It's the ultimate flatpack to challenge even the keenest DIY enthusiast - a kit of wooden pieces that can be clicked together without nails or concrete to create an entire two-bedroom house.
And if you ever felt like just packing up and moving away - you could do with this home. Architects created this flat-pack 1,250-square-foot 'property' that can be simply slotted together. London-based architecture specialist Facit Homes partnered up with a pair of Danish architects to make the impressive villa - which took just six weeks to build.
The ultimate DIY project: The flat pack house can be quickly assembled
Unique! The lightweight home can snap together like Lego blocks
The easy to assemble home is an environmentally friendly alternative to building a new house
The parts were produced in a rapid-prototyping machine, Fast Code Design website reported. The Villa Asserbo was built using huge blocks of Nordic plywood blocks that had been specifically cut to fit together - similar to a 3D puzzle. It is named after the small Danish town 50 kilometers outside of Copenhagen, where the house now stands.
Stylish: The building in Denmark manages to still have a sense of style, despite being a flatpack home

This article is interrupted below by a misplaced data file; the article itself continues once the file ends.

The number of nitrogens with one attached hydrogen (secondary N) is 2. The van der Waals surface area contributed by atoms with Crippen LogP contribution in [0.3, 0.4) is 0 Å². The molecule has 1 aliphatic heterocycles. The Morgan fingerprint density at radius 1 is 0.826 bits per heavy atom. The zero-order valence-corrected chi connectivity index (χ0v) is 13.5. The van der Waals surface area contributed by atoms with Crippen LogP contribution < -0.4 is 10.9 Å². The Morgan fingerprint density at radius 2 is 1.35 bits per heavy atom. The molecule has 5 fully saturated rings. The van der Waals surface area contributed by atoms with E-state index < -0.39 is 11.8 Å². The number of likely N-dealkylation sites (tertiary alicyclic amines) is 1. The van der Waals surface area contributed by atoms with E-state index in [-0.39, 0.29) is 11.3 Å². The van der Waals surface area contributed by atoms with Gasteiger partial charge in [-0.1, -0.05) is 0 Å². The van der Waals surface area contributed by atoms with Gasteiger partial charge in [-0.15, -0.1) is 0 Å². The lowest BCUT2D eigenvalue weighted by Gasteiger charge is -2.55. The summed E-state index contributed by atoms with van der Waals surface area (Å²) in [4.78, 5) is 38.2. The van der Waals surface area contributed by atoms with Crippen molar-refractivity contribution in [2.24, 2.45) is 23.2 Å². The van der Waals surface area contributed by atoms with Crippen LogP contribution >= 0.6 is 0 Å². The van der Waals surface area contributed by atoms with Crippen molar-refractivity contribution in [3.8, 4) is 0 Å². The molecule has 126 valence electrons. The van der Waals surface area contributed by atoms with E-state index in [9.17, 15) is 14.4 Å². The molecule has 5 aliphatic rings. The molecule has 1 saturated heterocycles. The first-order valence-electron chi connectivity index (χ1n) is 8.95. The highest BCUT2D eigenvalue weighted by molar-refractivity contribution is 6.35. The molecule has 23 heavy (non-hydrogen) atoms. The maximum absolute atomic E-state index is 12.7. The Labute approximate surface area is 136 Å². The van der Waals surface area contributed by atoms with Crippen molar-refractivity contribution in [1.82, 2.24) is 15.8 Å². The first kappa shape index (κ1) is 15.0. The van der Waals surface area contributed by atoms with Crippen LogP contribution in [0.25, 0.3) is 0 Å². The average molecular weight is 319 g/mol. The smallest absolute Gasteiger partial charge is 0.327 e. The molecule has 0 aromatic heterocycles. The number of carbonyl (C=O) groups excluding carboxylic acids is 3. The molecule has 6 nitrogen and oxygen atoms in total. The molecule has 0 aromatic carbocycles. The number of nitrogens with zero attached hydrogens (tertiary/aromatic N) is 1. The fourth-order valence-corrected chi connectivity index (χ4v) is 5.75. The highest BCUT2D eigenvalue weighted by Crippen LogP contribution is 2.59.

The pieces are all numbered for ease of use and took only six weeks to put together
Friend to the earth: The home, which has every single detail inside of it planned, can be recycled
Perhaps the greatest benefit of having a 'flat pack house' is that it can be taken apart, recycled the plot return to its initial state, as it does not have concrete foundations but sits on wooden stands. The blocks are pieced together, with handy numbers so builders know where to slot them, and create a vast, sturdy space.
Facit Homes describe themselves as bespoke architects who aim to make homes for sustainable living with digital fabrication. The building is designed on computer in pieces with the minutest of details taken into account. They plan every practical part of the home, including orientation, material quantities, and even the position of individual plug sockets on their program. Then they cut all of the parts from lightweight materials, number them, and then they snap together like Lego blocks.
Story by Anna Edwards, Daily Mail
"Wish we had houses that are built so fast in these parts of the world."